“Teachers make such a difference. They don’t have to be experts in iambic pentameter and sprung rhythm, or workshop gurus. They just have to care enough to stay late after work one evening to photocopy a pamphlet of poems, or give that quiet kid a gold star, or pick the right moment to give the lad kicking around the classroom the right book.”
Richard Evans, Teacher Trailblazer
Each year we reward teachers who show exceptional dedication to the teaching of poetry in schools. These teachers help develop best practice for working with poetry and young people and share creative ways to bring poetry to life in the classroom.
2017 Teacher Trailblazers
Joanne has been senior librarian at Tor Bridge High school in Plymouth for the last 4 years. As a school librarian, Joanne’s job role is to promote a love of reading. Throughout the year she run’s literacy-rich library events across a range of subjects including Shakespeare, Roald Dahl and of course, poetry week. Joanne likes nothing more than getting stuck into creating eye-catching displays and exciting the students with wacky treasure hunts and competitions.
Joanne loves to share her passion for learning new things by writing quizzes for the students, as well as creating library lessons to develop students’ love of reading. She is the first to admit that she used to view poetry as difficult to understand – however, her determination to ensure students didn’t feel the same way was teamed up with great visiting poets and helpful tips from organisations such as The Poetry Society. Now poetry at her school is not reserved just for poetry week, but is promoted in a fun and energetic way across the school all year round.
When she is not in work, she loves going away in her caravan with her two daughters and two dogs (oh and the husband too!). Joanne loves crafting and learning new skills, from jam making to needle felting and yoga.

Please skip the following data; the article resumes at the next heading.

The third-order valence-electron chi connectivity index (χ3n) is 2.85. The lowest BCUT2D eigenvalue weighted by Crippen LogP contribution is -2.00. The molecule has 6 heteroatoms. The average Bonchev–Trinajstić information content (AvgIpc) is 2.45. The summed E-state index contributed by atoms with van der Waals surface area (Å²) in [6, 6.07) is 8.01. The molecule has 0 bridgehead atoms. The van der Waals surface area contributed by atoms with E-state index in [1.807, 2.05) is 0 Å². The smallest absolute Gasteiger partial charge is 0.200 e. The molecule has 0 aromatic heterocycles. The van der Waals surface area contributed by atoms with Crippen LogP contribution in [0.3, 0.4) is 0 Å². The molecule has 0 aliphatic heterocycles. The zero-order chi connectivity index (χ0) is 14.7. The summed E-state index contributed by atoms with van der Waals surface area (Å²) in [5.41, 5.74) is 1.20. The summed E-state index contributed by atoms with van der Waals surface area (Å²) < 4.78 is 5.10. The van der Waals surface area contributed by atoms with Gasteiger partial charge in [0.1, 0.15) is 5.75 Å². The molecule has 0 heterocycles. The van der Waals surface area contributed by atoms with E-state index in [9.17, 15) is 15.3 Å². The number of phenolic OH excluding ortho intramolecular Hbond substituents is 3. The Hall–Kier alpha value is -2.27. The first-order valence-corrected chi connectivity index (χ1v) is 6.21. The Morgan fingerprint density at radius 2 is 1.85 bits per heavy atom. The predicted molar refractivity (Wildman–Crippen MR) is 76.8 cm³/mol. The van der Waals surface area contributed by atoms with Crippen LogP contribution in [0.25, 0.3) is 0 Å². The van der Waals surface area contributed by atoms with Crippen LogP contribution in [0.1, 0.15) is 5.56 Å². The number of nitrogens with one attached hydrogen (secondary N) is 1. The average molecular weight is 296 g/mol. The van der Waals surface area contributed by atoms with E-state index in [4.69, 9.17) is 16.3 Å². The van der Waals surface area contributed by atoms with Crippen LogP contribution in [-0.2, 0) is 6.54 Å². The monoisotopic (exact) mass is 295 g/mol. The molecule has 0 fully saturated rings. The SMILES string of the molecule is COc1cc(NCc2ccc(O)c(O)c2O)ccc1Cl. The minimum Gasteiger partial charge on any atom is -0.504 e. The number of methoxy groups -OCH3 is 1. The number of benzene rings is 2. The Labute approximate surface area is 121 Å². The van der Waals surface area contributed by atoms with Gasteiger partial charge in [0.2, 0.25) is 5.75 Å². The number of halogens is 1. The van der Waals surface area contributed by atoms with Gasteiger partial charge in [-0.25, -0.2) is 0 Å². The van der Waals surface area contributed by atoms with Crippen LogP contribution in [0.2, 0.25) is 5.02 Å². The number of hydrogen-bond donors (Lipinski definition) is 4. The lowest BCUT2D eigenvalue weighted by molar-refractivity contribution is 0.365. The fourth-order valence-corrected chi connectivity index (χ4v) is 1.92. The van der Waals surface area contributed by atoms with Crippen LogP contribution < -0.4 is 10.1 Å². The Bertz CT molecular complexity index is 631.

Kate was raised on Jersey, where a series of excellent teachers, in particular Graham Crosby, instilled a passion for poetry. She left the island to study English at the University of Leicester, where she also completed her PGCE and was inspired to get poetry into the classroom by Sue Dymoke.
Her love for writing poetry was further fanned by The Sunday Assembly Poetry Club, presided over by the very wise Jon Sayers. Despite a particularly arduous pilgrimage to the Ted Hughes Stone, this passion has not been dampened. Her new year’s resolution is to practise what she preaches and enter poetry competitions.
She feels very privileged to teach in such an encouraging department and school where her poetry club, GramSlam has gone from strength to strength, even having a double page spread in the school magazine, ‘The Kingstonian’. 2016’s first whole day of National Poetry Day celebrations, pioneered by librarian Helen Cleaves and featuring our first resident poet, is just the beginning of the plan to fill the school with poetry.